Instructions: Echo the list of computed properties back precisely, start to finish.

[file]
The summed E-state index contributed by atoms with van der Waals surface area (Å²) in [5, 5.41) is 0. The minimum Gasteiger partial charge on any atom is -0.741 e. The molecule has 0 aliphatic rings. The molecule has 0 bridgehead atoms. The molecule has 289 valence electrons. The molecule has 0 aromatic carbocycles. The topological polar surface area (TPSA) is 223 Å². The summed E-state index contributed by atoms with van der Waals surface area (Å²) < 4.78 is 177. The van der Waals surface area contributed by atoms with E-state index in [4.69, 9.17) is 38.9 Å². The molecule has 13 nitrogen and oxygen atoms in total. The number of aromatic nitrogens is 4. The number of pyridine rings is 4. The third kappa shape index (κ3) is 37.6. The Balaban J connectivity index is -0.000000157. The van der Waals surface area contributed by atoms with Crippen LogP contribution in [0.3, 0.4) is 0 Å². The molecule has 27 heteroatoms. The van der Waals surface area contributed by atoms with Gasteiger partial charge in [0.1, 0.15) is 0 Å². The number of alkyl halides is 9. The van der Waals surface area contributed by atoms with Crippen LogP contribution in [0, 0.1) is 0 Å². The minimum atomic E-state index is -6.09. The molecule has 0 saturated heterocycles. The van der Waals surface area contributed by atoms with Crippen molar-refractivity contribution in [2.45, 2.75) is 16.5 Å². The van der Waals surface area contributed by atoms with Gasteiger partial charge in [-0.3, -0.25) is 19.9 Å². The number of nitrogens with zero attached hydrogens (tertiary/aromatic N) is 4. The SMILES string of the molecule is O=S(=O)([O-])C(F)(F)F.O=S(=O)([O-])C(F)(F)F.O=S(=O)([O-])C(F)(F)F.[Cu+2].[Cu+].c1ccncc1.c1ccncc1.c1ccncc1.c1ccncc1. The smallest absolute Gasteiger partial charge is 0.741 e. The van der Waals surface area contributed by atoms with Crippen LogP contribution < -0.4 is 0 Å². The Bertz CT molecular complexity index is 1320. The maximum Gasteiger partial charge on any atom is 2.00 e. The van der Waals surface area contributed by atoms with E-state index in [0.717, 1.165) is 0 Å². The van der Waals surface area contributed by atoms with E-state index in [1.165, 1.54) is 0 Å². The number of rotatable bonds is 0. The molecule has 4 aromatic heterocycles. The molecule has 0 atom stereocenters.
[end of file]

The summed E-state index contributed by atoms with van der Waals surface area (Å²) in [5, 5.41) is 0. The minimum Gasteiger partial charge on any atom is -0.741 e. The molecule has 0 aliphatic rings. The molecule has 0 bridgehead atoms. The molecule has 289 valence electrons. The molecule has 0 aromatic carbocycles. The topological polar surface area (TPSA) is 223 Å². The summed E-state index contributed by atoms with van der Waals surface area (Å²) < 4.78 is 177. The van der Waals surface area contributed by atoms with E-state index in [4.69, 9.17) is 38.9 Å². The molecule has 13 nitrogen and oxygen atoms in total. The number of aromatic nitrogens is 4. The number of pyridine rings is 4. The third kappa shape index (κ3) is 37.6. The Balaban J connectivity index is -0.000000157. The van der Waals surface area contributed by atoms with Crippen LogP contribution in [0.3, 0.4) is 0 Å². The molecule has 27 heteroatoms. The van der Waals surface area contributed by atoms with Gasteiger partial charge in [0.1, 0.15) is 0 Å². The number of alkyl halides is 9. The van der Waals surface area contributed by atoms with Crippen LogP contribution in [0, 0.1) is 0 Å². The minimum atomic E-state index is -6.09. The molecule has 0 saturated heterocycles. The van der Waals surface area contributed by atoms with Crippen molar-refractivity contribution in [2.45, 2.75) is 16.5 Å². The van der Waals surface area contributed by atoms with Gasteiger partial charge in [-0.3, -0.25) is 19.9 Å². The number of nitrogens with zero attached hydrogens (tertiary/aromatic N) is 4. The SMILES string of the molecule is O=S(=O)([O-])C(F)(F)F.O=S(=O)([O-])C(F)(F)F.O=S(=O)([O-])C(F)(F)F.[Cu+2].[Cu+].c1ccncc1.c1ccncc1.c1ccncc1.c1ccncc1. The smallest absolute Gasteiger partial charge is 0.741 e. The van der Waals surface area contributed by atoms with Crippen LogP contribution < -0.4 is 0 Å². The Bertz CT molecular complexity index is 1320. The maximum Gasteiger partial charge on any atom is 2.00 e. The van der Waals surface area contributed by atoms with E-state index in [0.717, 1.165) is 0 Å². The van der Waals surface area contributed by atoms with E-state index in [1.165, 1.54) is 0 Å². The number of rotatable bonds is 0. The molecule has 4 aromatic heterocycles. The molecule has 0 atom stereocenters.